No author can shock readers quite like bestselling author Chuck Palahniuk ("Fight Club," "Choke," "Damned"), whose meditations on the darkest depths of the American ego have been known to induce fainting fits in his audiences. Palahniuk channels both Stephen King and John Cheever in this singularly sinister and hilarious short story, straight from the passive-aggressive front lines of modern marriage, where a wife's frustration, along with the family cat, become weapons of mass destruction.
Rachel married Ted because he was uncomplicated and loyal. But he was also devoted to his wretched house (done up in black granite, black appliances, even black dishware) and his first love, an old, flatulent cat named Belinda Carlisle. Once Rachel becomes pregnant, Ted reluctantly agrees to move and give up the cat. But the house doesn't sell, and Belinda Carlisle still haunts their home: every day the creature becomes fatter and more malodorous. When the house burns to the ground in a freak conflagration and the couple's daughter, April, is born blind soon thereafter, the marriage is never the same again. Only on a business trip three years later does Rachel begin to reckon with the damage.
In an Orlando motel room far from Ted and April, Rachel wonders: Is her simple-minded husband more vindictive and manipulative than even Rachel could have imagined? How far will she go to keep the upper hand—a bit of emotional and physical torture, perhaps? Will she win the battle, only to lose so much else?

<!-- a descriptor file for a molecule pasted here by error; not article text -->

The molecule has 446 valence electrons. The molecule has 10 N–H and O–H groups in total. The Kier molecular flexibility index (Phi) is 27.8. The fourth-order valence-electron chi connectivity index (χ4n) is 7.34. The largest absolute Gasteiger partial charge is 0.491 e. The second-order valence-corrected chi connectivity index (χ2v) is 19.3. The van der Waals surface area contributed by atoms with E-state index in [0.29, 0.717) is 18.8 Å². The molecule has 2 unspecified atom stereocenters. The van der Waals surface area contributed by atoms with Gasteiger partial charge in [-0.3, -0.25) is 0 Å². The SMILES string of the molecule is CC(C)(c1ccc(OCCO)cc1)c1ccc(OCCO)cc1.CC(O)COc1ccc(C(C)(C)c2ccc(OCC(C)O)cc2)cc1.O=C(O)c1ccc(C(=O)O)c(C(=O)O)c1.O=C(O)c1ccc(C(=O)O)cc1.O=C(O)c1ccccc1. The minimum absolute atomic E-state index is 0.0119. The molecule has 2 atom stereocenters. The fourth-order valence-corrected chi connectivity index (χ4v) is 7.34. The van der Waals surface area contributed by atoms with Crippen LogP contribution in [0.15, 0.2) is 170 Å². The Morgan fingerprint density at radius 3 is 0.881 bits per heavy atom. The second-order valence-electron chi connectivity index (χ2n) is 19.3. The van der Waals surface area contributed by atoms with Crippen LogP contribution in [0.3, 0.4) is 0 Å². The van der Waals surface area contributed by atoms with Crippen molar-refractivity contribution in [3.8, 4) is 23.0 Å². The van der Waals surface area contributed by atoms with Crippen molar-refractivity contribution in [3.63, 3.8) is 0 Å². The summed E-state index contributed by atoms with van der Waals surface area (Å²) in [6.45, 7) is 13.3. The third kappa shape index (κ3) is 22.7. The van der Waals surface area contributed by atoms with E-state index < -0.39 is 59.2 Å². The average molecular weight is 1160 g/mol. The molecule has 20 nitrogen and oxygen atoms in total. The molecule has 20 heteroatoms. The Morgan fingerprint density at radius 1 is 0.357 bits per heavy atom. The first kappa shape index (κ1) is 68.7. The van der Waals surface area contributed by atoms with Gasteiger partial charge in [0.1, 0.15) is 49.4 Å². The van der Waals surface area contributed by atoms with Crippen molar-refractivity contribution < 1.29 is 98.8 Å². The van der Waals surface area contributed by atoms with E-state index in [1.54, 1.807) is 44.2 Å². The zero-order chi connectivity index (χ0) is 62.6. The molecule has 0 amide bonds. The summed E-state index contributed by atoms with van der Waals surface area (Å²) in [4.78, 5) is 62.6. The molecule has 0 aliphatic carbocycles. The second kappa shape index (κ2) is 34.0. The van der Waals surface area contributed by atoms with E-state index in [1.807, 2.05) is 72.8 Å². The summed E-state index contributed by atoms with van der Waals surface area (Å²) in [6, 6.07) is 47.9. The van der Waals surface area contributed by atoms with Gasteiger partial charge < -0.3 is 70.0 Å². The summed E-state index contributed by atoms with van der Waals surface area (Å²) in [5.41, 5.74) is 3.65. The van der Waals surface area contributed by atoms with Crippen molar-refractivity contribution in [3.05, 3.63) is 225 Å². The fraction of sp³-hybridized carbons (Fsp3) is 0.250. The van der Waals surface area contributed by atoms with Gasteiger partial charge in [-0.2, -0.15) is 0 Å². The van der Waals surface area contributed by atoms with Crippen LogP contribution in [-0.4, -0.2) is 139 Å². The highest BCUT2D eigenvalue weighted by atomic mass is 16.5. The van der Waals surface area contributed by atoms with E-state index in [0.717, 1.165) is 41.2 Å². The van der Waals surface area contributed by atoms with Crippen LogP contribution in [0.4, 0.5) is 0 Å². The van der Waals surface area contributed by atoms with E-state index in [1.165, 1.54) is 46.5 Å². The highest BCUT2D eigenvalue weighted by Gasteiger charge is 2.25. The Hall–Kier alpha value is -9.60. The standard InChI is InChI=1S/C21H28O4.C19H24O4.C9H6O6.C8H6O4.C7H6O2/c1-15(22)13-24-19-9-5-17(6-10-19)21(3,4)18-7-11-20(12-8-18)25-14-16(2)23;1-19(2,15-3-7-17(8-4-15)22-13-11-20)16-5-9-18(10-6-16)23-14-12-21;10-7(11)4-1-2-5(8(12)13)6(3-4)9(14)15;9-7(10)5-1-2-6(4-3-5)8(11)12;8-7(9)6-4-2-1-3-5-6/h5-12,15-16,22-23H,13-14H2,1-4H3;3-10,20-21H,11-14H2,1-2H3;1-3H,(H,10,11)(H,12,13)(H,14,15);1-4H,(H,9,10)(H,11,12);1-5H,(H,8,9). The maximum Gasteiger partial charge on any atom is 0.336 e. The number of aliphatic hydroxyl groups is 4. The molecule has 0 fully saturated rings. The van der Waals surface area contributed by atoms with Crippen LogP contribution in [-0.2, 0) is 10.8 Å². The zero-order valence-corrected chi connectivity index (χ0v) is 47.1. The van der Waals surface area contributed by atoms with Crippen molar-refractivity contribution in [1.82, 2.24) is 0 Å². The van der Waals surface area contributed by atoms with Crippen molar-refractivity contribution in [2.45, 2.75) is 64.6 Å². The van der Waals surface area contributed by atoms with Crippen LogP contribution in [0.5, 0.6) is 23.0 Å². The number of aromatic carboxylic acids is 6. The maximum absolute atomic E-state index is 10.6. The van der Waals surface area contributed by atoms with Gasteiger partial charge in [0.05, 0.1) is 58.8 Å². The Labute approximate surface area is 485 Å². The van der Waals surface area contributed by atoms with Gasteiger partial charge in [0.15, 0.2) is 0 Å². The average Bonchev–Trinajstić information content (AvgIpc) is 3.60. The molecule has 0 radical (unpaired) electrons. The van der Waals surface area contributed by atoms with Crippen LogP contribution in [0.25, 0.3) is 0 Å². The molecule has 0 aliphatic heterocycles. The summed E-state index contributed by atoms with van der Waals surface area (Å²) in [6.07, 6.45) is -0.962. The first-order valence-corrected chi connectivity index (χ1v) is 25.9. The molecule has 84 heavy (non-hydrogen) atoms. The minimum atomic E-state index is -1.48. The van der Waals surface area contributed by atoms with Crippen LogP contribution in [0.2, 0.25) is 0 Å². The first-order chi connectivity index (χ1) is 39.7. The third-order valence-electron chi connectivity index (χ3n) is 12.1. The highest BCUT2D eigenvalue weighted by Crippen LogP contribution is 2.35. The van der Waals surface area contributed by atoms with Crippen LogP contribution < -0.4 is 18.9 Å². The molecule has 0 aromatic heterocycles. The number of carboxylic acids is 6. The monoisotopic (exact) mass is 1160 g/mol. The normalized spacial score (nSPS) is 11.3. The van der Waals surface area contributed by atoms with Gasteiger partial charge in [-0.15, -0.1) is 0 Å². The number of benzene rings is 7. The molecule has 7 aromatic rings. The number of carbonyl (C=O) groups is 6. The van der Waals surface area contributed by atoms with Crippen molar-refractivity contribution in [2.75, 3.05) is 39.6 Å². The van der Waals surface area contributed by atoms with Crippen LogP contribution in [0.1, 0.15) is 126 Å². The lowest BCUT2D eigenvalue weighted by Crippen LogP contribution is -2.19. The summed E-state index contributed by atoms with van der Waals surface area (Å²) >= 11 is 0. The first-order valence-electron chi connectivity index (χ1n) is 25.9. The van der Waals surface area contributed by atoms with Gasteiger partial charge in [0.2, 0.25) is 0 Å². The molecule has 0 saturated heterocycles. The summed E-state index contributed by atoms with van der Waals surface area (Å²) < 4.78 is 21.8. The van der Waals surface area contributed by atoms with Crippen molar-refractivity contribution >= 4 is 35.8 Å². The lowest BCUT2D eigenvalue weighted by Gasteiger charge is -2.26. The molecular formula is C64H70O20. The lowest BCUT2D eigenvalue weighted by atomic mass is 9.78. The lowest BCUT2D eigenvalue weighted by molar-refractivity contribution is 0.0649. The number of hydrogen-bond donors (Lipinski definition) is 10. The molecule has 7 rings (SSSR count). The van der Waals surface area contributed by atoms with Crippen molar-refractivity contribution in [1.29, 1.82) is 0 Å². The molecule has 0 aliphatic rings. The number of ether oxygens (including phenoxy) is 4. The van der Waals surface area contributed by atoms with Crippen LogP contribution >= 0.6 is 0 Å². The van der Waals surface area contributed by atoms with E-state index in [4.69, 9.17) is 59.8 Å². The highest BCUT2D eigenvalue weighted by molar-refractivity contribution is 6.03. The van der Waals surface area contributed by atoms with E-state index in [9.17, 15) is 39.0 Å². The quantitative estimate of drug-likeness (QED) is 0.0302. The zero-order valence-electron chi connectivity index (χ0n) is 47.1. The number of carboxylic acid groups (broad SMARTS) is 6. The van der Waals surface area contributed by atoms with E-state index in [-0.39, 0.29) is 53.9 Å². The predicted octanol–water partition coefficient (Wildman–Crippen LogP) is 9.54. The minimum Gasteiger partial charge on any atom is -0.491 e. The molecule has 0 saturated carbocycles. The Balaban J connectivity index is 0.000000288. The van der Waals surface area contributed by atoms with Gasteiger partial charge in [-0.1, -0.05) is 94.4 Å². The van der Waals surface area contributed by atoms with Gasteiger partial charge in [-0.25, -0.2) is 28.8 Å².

If all is fair in love and war, there are few contemporary writers better equipped than Palahniuk to travel the extremes, right to the chilling intersection of "I do" and "I'm damned."
ABOUT THE AUTHOR
Chuck Palahniuk is the author of "Fight Club" and "Choke," as well as ten other novels—most recently "Damned"—and two books of nonfiction. Shooting will begin this summer on the film version of his novel of linked stories, "Haunted." His forthcoming novel "Doomed" will be released later this year, as will the award-winning short film "Romance," an adaptation of his work by the director Andy Mingo.
PRAISE FOR CHUCK PALAHNIUK
"Chuck Palahniuk's rightful place is among literary giants. He combines the masculinity of Ernest Hemingway, the satirical bent of Juvenal and the attitude of Lenny Bruce." —Greensboro News & Record
"[Palahnuik] has a singular knack for coming up with inventive new ways to shock and degrade." —The New York Post
"Palahniuk [follows] a long tradition of high morbidity that links recent nihilists like Will Self and Bret Easton Ellis back to Ballard and William S. Burroughs, and beyond them, to the original literary Skeletor, de Sade—in whose writing a roiling disenchantment with the world is underpinned by a vivid, pimple-squeezing self-disgust." —The New York Times
"Funny, always on the edge of reality and bloodied by the profound horror of narcissism." —Playboy